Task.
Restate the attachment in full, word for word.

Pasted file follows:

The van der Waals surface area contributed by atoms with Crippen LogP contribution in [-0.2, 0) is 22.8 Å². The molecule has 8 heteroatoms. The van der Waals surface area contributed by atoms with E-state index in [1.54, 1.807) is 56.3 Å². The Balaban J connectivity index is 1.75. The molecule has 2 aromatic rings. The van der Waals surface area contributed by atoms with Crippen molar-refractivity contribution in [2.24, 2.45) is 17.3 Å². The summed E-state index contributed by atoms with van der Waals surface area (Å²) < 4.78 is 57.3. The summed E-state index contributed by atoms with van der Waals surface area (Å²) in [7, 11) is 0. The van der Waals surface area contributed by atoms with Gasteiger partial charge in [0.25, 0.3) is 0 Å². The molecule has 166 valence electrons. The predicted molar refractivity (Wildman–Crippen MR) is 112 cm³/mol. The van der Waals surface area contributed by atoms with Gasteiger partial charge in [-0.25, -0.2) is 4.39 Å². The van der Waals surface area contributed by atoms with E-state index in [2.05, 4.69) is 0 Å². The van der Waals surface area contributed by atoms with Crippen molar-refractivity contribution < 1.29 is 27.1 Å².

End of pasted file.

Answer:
The van der Waals surface area contributed by atoms with Crippen LogP contribution in [-0.2, 0) is 22.8 Å². The molecule has 8 heteroatoms. The van der Waals surface area contributed by atoms with E-state index in [1.54, 1.807) is 56.3 Å². The Balaban J connectivity index is 1.75. The molecule has 2 aromatic rings. The van der Waals surface area contributed by atoms with Crippen molar-refractivity contribution in [2.24, 2.45) is 17.3 Å². The summed E-state index contributed by atoms with van der Waals surface area (Å²) < 4.78 is 57.3. The summed E-state index contributed by atoms with van der Waals surface area (Å²) in [7, 11) is 0. The van der Waals surface area contributed by atoms with Gasteiger partial charge in [0.25, 0.3) is 0 Å². The molecule has 166 valence electrons. The predicted molar refractivity (Wildman–Crippen MR) is 112 cm³/mol. The van der Waals surface area contributed by atoms with Gasteiger partial charge in [-0.25, -0.2) is 4.39 Å². The van der Waals surface area contributed by atoms with E-state index in [2.05, 4.69) is 0 Å². The van der Waals surface area contributed by atoms with Crippen molar-refractivity contribution < 1.29 is 27.1 Å².